what you need to do if you want to do app-local deployment of the
Universal CRT.

Hope that helps.

Elvis

I followed your advice and got a bunch of api-ms-* files in the install directory when I packed it.
However, for my program, there were still 3 DLLs missing: api-ms-win-core-libraryloader-l1-2-0.dll,
api-ms-win-core-sysinfo-l1-2-1.dll,
api-ms-win-core-processthreads-l1-1-2.dll.

Not sure if this is a bug in cmake.  Not sure how cmake gets those dependencies.

--
Gonzalo Garramuño

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Re: Fwd: Re: VC2015 and Windows 7 compatibility

Gonzalo Garramuño


El 21/09/2017 a las 11:08, Luis Caro Campos escribió:

> Hi Gonzalo,
>
> Since you are using ninja files and building from command line, I
> suspect you are using a Visual Studio 2015 command prompt.
>
> It may be beneficial to initialise a command prompt to specifically
> target Windows 8.1 SDK which is the one to go to target Windows 7.
>
> First, make sure Windows 8.1 SDK is installed (can't remember but it
> is likely that the visual studio 2015 installer can help).
>
> Then open a command prompt and run the vcvarsall.bat passing arguments
> "x64 8.1" if you are building on a 64-bit install of windows targeting
> 64-bit windows.
>
> Then run cmake and ninja from there, and I suspect there's a chance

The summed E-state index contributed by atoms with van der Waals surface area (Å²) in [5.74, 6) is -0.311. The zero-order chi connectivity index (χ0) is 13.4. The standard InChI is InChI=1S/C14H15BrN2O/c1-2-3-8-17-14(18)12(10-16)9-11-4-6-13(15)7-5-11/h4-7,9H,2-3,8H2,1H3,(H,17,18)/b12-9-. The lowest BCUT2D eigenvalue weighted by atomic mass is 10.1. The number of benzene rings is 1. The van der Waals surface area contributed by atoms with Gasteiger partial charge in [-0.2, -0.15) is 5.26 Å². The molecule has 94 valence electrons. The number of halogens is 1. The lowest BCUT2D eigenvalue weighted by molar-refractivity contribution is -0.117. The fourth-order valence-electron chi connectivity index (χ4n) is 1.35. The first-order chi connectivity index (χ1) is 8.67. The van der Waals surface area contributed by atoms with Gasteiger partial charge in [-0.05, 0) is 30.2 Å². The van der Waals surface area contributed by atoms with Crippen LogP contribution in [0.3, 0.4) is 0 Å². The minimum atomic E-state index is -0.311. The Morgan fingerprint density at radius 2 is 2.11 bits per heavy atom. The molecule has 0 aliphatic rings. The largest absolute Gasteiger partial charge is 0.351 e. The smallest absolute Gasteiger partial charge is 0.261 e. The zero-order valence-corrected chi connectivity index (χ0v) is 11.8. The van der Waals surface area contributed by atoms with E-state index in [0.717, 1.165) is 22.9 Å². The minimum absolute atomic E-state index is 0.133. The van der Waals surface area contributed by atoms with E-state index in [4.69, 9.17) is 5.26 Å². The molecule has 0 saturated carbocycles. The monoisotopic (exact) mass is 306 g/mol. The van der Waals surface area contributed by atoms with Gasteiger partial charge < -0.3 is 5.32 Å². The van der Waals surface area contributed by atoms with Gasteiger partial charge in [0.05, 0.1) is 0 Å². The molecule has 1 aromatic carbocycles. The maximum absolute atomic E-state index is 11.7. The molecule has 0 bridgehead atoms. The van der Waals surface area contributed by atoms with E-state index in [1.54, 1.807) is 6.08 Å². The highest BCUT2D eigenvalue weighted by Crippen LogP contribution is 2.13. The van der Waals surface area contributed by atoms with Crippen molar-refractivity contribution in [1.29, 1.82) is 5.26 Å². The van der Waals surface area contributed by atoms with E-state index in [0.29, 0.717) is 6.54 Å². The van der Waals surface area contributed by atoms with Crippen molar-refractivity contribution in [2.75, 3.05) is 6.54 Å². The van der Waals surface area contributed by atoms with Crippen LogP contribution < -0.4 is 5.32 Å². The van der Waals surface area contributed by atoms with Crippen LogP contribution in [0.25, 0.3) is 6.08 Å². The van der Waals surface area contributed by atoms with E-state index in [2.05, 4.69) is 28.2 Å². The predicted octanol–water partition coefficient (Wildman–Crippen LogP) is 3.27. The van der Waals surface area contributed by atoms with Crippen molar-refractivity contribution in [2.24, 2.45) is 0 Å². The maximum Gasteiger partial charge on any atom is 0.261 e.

> the produced binaries will no longer depend on those files. Like you
> mentioned, those files are not redistributable by developers.
>
> My vcvarsall.bat is located at:
> C:\Program Files (x86)\Microsoft Visual Studio 14.0\VC
>
> Regards,
> Luis
Thank you Luis for your help.  I found out why the application was
failing in Windows7 32-bits.  The problems was a zlib file that was
compiled with the MSVC2015 compiler while the rest was compiled with
MSVC2013.  That was triggering the api-ms-core-runtime-l1-2-0.dll
error.   Talk about a helpful message.

Yet, I am puzzled still with the Windows 7 64 bits version of my
program.  Disting many of the api-ms-core* and api-ms-crt* makes my
program work.  Here, as far as I can tell, it was compiled with the
MSVC2015 with the -D_WIN32_WINNT=0x0501 to target the least OS. However
some of the dependant libraries surely not have that -D define.
It would be helpful if I knew what files are part of the universal c
runtime.  Currently I think: concrt140.dll, ucrtbase.dll, msvcp140.dll,
vccorlib140.dll, vcomp140.dll, vcruntime140.dll.  I exclude all the MFC
dlls as I am not using them.

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Gonzalo Garramuño

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Re: Fwd: Re: VC2015 and Windows 7 compatibility

Luis Caro Campos
Hi Gonzalo,

Zlib has a C interface (or rather, its all C) so a version of it built with vc2013 can work with c++ code built with vs2015. But this probably means that you need both redistributables installed on the target machine (2013 and 2015). Id make sure you install both runtimes unless you build zlib with 2015.